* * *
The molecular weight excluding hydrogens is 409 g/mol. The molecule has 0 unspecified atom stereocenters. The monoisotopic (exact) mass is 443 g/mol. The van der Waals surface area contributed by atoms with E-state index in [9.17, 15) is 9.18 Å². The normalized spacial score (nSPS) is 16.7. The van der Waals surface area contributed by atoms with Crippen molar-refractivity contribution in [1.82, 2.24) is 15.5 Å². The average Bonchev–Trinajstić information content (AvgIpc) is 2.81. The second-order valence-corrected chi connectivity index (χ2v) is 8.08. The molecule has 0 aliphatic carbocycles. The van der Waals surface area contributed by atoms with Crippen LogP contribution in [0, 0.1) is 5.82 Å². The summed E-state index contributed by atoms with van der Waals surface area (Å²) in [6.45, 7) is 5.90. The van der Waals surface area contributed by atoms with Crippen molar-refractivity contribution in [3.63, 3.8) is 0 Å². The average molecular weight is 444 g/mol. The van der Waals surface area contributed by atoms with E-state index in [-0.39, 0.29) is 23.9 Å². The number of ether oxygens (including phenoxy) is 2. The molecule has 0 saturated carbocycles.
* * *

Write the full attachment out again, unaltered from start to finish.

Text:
The molecular weight excluding hydrogens is 409 g/mol. The molecule has 0 unspecified atom stereocenters. The monoisotopic (exact) mass is 443 g/mol. The van der Waals surface area contributed by atoms with E-state index in [9.17, 15) is 9.18 Å². The normalized spacial score (nSPS) is 16.7. The van der Waals surface area contributed by atoms with Crippen molar-refractivity contribution in [1.82, 2.24) is 15.5 Å². The average Bonchev–Trinajstić information content (AvgIpc) is 2.81. The second-order valence-corrected chi connectivity index (χ2v) is 8.08. The molecule has 0 aliphatic carbocycles. The van der Waals surface area contributed by atoms with Crippen LogP contribution in [0, 0.1) is 5.82 Å². The summed E-state index contributed by atoms with van der Waals surface area (Å²) in [6.45, 7) is 5.90. The van der Waals surface area contributed by atoms with Crippen molar-refractivity contribution in [3.63, 3.8) is 0 Å². The average molecular weight is 444 g/mol. The van der Waals surface area contributed by atoms with E-state index in [-0.39, 0.29) is 23.9 Å². The number of ether oxygens (including phenoxy) is 2. The molecule has 0 saturated carbocycles.